About this artwork

This portrait of an unidentified man dressed in the dark-coloured clothing typical for a Dutch burgher, is enlivened by his ruddy complexion and bright white collar. His age, forty-seven, is inscribed on the painting, which is also signed and dated 1662. Jan de Braij painted the man’s eldest son, aged eleven in the same year. He also portrayed the man’s wife and their younger son, aged seven in 1663. All four works are in the National Gallery's collection and are very similar in terms of shape, size and colouring.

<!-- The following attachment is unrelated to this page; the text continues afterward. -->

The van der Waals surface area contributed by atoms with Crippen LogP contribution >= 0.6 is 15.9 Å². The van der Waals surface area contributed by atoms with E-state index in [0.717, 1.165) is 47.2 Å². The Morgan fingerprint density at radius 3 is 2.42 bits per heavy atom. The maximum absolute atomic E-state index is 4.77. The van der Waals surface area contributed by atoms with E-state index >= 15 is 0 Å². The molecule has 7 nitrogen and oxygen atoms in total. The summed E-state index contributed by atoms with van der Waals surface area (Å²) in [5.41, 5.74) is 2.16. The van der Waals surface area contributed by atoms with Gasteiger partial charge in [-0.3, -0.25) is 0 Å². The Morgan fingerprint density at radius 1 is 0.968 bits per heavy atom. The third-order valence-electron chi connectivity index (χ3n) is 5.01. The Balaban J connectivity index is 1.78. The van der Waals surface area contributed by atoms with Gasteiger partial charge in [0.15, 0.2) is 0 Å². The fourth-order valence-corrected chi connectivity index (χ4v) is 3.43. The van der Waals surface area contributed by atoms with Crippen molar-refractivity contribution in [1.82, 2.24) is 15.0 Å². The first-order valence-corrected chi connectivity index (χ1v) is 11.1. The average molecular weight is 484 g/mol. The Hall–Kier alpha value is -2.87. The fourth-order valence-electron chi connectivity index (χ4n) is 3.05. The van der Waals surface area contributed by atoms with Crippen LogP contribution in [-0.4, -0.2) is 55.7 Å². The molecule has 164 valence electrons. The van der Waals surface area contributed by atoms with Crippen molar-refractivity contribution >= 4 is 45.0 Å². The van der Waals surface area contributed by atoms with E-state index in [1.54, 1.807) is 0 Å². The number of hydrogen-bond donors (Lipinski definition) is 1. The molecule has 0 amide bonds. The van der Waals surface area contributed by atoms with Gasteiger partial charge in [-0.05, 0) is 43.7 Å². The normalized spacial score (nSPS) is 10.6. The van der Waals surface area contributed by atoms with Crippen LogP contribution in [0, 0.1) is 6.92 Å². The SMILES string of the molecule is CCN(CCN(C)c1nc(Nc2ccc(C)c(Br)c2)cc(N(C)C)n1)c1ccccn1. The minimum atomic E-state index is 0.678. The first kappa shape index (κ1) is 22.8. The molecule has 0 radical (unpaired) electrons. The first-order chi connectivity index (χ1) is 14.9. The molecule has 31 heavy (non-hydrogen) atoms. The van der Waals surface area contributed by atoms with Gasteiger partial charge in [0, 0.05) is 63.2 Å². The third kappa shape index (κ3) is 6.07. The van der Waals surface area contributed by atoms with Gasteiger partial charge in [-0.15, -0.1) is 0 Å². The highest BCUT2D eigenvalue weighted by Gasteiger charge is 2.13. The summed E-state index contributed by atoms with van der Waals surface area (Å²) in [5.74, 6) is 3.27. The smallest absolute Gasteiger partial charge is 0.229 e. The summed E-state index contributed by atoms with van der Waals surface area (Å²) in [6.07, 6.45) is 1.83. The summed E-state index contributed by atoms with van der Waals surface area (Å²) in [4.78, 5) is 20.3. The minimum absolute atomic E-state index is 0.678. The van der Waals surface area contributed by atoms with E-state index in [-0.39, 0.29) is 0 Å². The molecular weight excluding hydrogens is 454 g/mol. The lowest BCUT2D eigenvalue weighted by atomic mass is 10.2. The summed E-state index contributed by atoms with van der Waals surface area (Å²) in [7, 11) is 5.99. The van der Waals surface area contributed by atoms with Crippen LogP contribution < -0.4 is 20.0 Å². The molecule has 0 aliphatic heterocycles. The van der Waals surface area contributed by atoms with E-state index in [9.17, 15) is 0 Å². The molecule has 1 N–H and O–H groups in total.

Jan de Braij (de Bray)

Jan de Braij (de Bray)

Based in Haarlem, De Braij painted portraits, history pictures and mythological scenes. He trained with his father, Salomon, a painter and architect. Jan de Braij was commissioned to paint group portraits, individuals and families. Apart from two years in Amsterdam, he spent his whole career in Haarlem, becoming a prominent member of the city’s Guild of St Luke. He experienced financial hardship later in life and was declared bankrupt in 1689.